What’s the USP? Your first port of call for anything and everything to do with herbs – from the garden to the kitchen, Herb takes you through every practical question you might have. It also offers a wealth of herb-led recipes to try for yourself.
Who wrote it? Mark Diacono, who has form in exploding a single concept into a deeply useful and entertaining cookbook. His previous title, Sour, won plenty of awards for its exploration of fermentation, flavour and, presumably, Haribo Tangfastics. Herb follows much the same idea, and offers not only straightforward recipes but also an education that will allow the home cook to better utilise our leafy green friends in all their forms.
Is it good bedtime reading? There’s absolutely loads to dive into here – the first ninety pages or so are filled with Diacono’s readable prose, which combines practical ideas with personal experience. A sprawling section details a good number of the big hitters on the herb scene, as well as several more niche options that are close to Diacono’s heart (sweet cicely, scented geraniums). This chapter is worth the price of entry in itself, offering growing and harvesting advice, and a wealth of suggestions for flavour pairings.
How annoyingly vague are the recipes? The majority of the book is given over to recipes, each built around the herb – though thankfully using them not as a focal point, but for their collaborative flavour boosting properties. Though Diacono writes with a loose and informal manner to his recipes, they are simple and clear, and a delight to follow.
Will I have trouble finding the ingredients? This will depend very much on where you are sourcing your herbs from. The idea, of course, is to grow a good deal of them yourself, and to cook seasonally in order to make the most of what’s available. If you rely on supermarkets and other food retailers, you may struggle to dig up the more obscure or seasonal herbs here. I’ve not been able to find fresh curry leaves for months now, so as delicious as the Curry Leaf Kedgeree looks, I’ll have to wait a little longer to try it for myself.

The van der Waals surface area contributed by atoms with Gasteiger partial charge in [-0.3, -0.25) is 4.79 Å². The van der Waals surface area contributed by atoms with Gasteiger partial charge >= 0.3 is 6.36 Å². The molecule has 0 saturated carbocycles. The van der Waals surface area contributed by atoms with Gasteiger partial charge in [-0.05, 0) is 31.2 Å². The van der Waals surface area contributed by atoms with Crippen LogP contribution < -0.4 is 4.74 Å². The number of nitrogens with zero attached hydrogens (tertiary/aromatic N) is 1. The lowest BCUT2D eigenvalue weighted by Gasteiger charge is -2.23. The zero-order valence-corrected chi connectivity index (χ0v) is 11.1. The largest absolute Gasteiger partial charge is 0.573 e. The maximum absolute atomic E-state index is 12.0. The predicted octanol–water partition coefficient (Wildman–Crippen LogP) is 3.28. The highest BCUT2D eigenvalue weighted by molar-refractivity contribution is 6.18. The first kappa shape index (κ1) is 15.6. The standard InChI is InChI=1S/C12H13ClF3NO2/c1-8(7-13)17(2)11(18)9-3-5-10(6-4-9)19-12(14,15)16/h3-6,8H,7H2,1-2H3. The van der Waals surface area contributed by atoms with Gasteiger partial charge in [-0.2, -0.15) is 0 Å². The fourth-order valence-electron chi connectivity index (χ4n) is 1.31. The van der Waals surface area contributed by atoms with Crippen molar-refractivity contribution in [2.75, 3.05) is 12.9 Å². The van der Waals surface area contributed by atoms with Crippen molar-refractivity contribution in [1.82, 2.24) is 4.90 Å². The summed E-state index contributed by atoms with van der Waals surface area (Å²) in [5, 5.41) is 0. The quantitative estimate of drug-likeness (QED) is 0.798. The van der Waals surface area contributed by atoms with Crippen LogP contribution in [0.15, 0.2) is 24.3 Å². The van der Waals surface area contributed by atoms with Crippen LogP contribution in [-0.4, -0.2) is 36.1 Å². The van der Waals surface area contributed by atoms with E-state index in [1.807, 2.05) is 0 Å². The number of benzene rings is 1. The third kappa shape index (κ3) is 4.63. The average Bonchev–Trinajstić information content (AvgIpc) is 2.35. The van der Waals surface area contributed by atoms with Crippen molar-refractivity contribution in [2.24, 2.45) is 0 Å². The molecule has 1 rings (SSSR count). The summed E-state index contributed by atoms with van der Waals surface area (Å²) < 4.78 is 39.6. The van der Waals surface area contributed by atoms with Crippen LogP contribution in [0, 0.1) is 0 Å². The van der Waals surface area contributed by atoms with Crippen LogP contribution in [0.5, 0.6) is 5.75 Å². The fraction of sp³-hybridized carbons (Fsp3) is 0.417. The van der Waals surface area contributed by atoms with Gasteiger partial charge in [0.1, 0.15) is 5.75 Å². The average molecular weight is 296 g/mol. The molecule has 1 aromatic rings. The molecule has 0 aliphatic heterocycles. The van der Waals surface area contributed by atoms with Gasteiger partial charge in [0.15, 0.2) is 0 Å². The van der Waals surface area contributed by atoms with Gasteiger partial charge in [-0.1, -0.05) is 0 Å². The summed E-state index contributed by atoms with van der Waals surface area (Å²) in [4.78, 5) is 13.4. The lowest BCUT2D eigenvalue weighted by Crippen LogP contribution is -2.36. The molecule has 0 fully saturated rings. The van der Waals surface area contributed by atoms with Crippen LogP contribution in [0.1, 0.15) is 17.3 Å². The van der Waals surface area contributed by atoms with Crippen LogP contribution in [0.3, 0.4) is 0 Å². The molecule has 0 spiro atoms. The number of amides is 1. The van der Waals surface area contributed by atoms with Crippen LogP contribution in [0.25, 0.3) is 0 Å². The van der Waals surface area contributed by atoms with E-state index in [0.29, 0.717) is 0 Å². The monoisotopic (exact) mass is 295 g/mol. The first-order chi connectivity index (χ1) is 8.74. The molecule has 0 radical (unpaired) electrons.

How often will I cook from the book? In theory, there’s nothing to stop Herb from being a book pulled out regularly for a weeknight dinner. Dishes like Mackerel with Raisins, Orange and Picada might look restaurant-ready, but could be pulled together over a rather leisurely half hour. Every dish here looks like it would comfortably hold its own on a dinner party table, too.
What will I love? The range of dishes is excellent – there’s a wide spectrum of national cuisines represented, tasty offerings for meat-eaters and vegans alike, and a heftier dessert section than one might expect for a book dedicated to leafy herbs.
What won’t I love? The bouncer at the door, as Diacono refers to himself on a page dedicated to explaining his decisions regarding the inclusion of certain herbs and the exclusion of others. This means that there’s no room for specialised details on the likes of herby seeds, garlic, or other herb-adjacent properties. It also means readers looking for the author’s least favourite herbs will be out of luck. There’s nothing here for fans of lemon balm (“for people who dislike themselves enough not to grow lemon verbena”). But this is a small complaint – the main bases are very much covered, and by sticking to personal preferences Diacono is able to focus on what he knows and loves best.
Killer recipes: Crab and Chervil Linguine, Lamb Dhansak, Green Seasoning Lamb Rundown, Mole Verde, Tarragon and Olive Oil Ice Cream, Thyme and Parsley Honey Bread and Butter Pudding
Should I buy it? An excellent point of reference for anyone seeking to better exploit the rich and flavourful world of herbs, Mark Diacono’s book will prove an indispensable and oft-visited entry on your cookbook shelves.
Suitable for: Confident home cooks/chefs
Cookbook Review Rating: Five stars
Buy the book
Herb: A Cook’s Companion
£26, Quadrille Publishing
Review written by Stephen Rötzsch Thomas a Nottingham-based writer. Follow him on Twitter and Instagram at @srotzschthomas
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